chevron-down chevron-with-circle-right cross magnifying-glass plus home4 bed city pencil-ruler pencil-ruler2 compass drop2 cog wrench hammer-wrench shovel factory2 clipboard-text register license2 library2 user-plus users2 cart-full new-tab lamp cord chart-settings balance briefcase ship2 golf2 file-charts magnifier cross2 plus2 chevron-down2 rulers
Coastal Engineering Company of Orleans Cape Cod

How Does Wood Work with Steel in a Composite Beam?

Published March 27, 2018 by John A. Bologna,

Q. We’re considering through-bolting LVL to both sides of a steel I-beam. We’d install the resulting composite beam flush at midspan in an existing floor system, with the LVL providing convenient nailing for joist hangers. Can we assume that the combined load-bearing values for LVL and steel will produce a stronger, stiffer beam than either material on its own?

A. John Bologna, P.E., of Coastal Engineering, in Orleans, Mass., responds: It’s not that simple, because the two materials have widely different mechanical properties. Simply stated, the stiffer member will always carry the greater percentage of the load. Given both the high modular value of steel over wood and the engineering effort required to analyze and detail a properly connected composite section, I typically wouldn’t attribute any value to the wood section and would count on the steel alone to do the work.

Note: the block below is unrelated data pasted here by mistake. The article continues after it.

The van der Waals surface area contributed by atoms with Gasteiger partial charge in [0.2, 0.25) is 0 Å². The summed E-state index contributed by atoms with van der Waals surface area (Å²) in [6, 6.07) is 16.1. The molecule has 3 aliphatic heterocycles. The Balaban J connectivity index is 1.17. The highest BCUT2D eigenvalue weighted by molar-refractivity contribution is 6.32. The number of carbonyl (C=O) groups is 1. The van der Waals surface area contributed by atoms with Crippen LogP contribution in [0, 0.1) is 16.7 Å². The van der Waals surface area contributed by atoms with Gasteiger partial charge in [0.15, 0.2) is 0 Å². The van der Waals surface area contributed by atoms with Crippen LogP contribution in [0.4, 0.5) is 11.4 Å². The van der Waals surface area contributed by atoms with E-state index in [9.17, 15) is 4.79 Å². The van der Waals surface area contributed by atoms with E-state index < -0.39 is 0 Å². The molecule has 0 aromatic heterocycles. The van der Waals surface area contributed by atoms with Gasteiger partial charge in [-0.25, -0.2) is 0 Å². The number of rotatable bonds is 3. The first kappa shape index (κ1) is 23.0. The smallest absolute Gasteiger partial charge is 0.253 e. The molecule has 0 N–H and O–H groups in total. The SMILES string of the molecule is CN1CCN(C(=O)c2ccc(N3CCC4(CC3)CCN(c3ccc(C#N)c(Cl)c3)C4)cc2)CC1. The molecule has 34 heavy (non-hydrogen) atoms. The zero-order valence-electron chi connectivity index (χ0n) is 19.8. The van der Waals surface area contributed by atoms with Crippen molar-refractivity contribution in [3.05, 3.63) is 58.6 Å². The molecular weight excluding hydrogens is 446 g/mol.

To determine the share of load carried by each member, you have to take the relative stiffness of each into account. “Stiffness” is defined as the ratio of a given material’s properties in the form of EI/L, where “E” is the elastic modulus, “I” is the member’s moment of inertia, and “L” is the span length. To carry a load in unison, sufficient connectors would be required to transfer static shear between each member. Then, you’d have to calculate the resulting composite section using a modular ratio to convert a wood section to an equivalent steel section (or vice versa). The modular ratio is the relationship between the elastic moduli of both materials and has a nondimensional value on the order of 14.5 for steel over wood. In other words, steel is about 14.5 times stronger than wood.

Depending upon the specific application, you may need to fabricate an all-steel composite section to achieve the desired properties. But in a flush framing situation, I would suggest considering the LVL as merely a nailer for hanging the floor joists.

This article originally appeared in The Journal of Light Construction.